The key to the NCM result is the strong balance sheet.
Copper and gold prices are at relative highs, and, usually, we fear that a roll-over from peak pricing will weigh heavily on returns, especially if the balance sheet is highly geared, on the assumption that boom times will continue.
In NCM’s case, the balance sheet is in great nick, and easily able to fund production expansion plans. The acquisition of Brucejack takes this to ~$1.2bn in net debt, which remains at the lower end of history.
Margins remained strong, thanks to those high prices…
And production volumes bounced back, after some capital goods replacements.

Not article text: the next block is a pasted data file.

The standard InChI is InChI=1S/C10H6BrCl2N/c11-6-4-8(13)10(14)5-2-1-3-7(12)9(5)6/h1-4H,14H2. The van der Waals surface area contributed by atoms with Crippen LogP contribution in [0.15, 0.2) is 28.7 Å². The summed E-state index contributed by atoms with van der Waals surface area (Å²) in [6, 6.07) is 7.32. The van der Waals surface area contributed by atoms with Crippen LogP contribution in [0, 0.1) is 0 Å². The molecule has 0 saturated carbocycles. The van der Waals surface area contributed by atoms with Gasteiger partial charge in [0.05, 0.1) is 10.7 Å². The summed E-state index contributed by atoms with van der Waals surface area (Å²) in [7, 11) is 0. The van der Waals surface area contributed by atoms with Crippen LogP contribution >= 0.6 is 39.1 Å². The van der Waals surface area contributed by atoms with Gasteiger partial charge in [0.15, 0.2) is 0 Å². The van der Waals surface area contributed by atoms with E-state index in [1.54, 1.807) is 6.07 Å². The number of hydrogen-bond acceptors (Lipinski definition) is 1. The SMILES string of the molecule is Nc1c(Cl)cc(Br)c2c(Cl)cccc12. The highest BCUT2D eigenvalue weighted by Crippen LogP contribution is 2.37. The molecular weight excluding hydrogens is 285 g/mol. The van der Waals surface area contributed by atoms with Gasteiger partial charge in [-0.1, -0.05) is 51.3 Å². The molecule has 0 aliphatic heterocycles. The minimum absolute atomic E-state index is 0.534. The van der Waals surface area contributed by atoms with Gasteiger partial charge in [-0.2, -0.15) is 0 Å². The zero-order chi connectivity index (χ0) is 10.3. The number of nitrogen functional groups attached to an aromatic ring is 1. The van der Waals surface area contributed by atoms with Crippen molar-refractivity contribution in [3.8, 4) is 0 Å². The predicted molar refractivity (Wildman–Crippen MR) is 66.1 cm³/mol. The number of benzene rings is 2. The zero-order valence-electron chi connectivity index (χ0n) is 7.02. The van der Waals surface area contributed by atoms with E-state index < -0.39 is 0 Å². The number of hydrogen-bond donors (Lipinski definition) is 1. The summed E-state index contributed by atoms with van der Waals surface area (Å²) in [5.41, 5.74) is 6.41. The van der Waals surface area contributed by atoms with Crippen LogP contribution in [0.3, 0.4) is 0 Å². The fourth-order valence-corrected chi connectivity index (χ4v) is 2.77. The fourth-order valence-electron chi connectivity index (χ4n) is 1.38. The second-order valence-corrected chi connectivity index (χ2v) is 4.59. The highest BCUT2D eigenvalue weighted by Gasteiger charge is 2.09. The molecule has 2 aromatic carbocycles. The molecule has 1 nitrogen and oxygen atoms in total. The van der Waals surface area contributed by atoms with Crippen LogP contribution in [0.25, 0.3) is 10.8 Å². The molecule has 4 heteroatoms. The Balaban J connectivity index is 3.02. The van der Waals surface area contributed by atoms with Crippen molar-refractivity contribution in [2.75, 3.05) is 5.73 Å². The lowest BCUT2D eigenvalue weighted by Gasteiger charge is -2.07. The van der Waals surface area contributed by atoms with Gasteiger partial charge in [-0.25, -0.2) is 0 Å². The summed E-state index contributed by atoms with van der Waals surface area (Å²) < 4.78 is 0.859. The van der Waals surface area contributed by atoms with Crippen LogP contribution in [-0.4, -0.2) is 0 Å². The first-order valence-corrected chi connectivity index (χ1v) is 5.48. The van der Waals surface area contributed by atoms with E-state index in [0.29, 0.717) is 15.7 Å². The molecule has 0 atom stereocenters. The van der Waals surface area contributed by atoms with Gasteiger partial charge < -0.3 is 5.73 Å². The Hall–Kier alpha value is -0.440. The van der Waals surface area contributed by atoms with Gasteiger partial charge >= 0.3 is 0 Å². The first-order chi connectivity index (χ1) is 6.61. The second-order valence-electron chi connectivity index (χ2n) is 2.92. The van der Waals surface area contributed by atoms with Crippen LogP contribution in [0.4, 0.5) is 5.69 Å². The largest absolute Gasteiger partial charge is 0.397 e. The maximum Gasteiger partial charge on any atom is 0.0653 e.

The investment thesis for NCM is predicated on large, long life mines…
…across both copper and gold…
….producing at the bottom of the cost curve.
This most recent result highlights the cost improvement ($732/oz) AISC, with strong cashflow generation.
Mostly, however, the NCM play is about hedging the risk of the copper price going to the moon. We don’t think it will, and mostly we think that a slowing China will weigh heavily on copper prices, amongst most other commodities.
However, many clever people we follow put forward fairly persuasive supply-side constraints (no new large mine discoveries, lag times in bringing about what little new supply there is, ongoing electrification demand) such that we can imagine a very adverse supply side story, like that which we see in lithium.
So with NCM at 10x forward, and no debt, with generally defensive qualities, we are happy to take a hedging position.
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